Economic decline set to overtake 300 years of history

Linda J. Dodson

After the joy of the lockdown being lifted, this output collapse will leave firms and households exhausted

Amidst today’s manifest uncertainties, economic predictions owe more to judgment than methodology, relying more on instinct than arithmetic.

It’s clear some existing trends will accelerate after this lockdown – working via digital links from home, for instance. But the broader commercial, societal and geopolitical implications of this pandemic are, frankly, anyone’s guess.

What we know for sure is that the immediate economic hit is massive. The Office for Budget Responsibility (OBR) last week forecast a blood-curdling 35pc year-on-year drop in UK national income during the current quarter – April, May and June – with a 13pc fall over 2020 as a whole.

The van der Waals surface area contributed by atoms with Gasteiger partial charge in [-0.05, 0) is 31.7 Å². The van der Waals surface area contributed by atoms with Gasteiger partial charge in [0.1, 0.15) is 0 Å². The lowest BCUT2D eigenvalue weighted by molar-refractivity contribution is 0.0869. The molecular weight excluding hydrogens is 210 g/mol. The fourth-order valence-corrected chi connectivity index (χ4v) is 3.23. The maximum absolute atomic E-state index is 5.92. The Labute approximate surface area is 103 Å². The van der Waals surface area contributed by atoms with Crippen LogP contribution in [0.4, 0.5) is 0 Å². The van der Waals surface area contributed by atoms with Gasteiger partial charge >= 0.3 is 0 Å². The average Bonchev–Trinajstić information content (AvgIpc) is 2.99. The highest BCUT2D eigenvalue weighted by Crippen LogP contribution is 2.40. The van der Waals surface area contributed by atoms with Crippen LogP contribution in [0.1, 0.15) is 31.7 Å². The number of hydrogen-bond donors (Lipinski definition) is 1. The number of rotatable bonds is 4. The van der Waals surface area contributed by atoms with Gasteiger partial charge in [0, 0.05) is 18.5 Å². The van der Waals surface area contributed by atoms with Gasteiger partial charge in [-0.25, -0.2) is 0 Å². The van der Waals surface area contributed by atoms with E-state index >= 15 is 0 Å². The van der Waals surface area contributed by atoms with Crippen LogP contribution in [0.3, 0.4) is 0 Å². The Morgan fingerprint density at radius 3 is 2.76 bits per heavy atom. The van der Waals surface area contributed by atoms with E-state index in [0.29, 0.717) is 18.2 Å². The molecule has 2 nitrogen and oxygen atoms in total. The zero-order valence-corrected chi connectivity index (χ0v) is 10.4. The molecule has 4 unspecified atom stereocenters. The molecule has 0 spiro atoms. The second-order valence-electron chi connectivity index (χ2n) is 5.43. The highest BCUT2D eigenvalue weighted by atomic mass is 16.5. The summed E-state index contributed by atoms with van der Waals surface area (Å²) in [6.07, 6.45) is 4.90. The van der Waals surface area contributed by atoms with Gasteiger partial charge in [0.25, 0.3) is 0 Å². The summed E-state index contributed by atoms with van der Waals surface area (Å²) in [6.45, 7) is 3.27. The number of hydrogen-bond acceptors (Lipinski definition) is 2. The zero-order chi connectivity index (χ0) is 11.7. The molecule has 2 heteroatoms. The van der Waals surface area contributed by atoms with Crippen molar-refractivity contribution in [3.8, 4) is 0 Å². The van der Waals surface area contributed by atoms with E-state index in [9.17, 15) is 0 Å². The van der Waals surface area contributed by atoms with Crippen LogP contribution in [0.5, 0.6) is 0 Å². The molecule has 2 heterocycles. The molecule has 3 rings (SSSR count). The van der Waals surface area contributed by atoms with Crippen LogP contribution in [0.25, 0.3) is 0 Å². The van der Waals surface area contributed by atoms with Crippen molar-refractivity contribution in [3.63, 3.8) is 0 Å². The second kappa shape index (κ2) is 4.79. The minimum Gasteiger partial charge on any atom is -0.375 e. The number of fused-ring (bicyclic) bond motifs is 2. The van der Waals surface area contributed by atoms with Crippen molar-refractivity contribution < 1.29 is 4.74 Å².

In his March budget, Chancellor Rishi Sunak projected GDP growth this year at a respectable 1.1pc. A month on, official forecasts presage the steepest economic decline in over 300 years.

Yes, it’s a “deliberate downturn”. The Government’s stated aim, for justifiable health reasons, is to close down vast swathes of economic activity. But the human fallout is real.

Viable businesses are being destroyed, commerce permanently shattered, with unemployment – those not furloughed, but losing their jobs outright – set to spike three-fold, to more than 10pc of the workforce.

That’s why, while Britain’s lockdown, inevitably extended for another three weeks, could soon be partially lifted. “Lives versus livelihoods” was never a simple trade-off. Easing the lockdown too early will cost lives. But easing it too late, doing even more economic damage, destroying the wealth underpinning the NHS and all our public services, will also cost lives.

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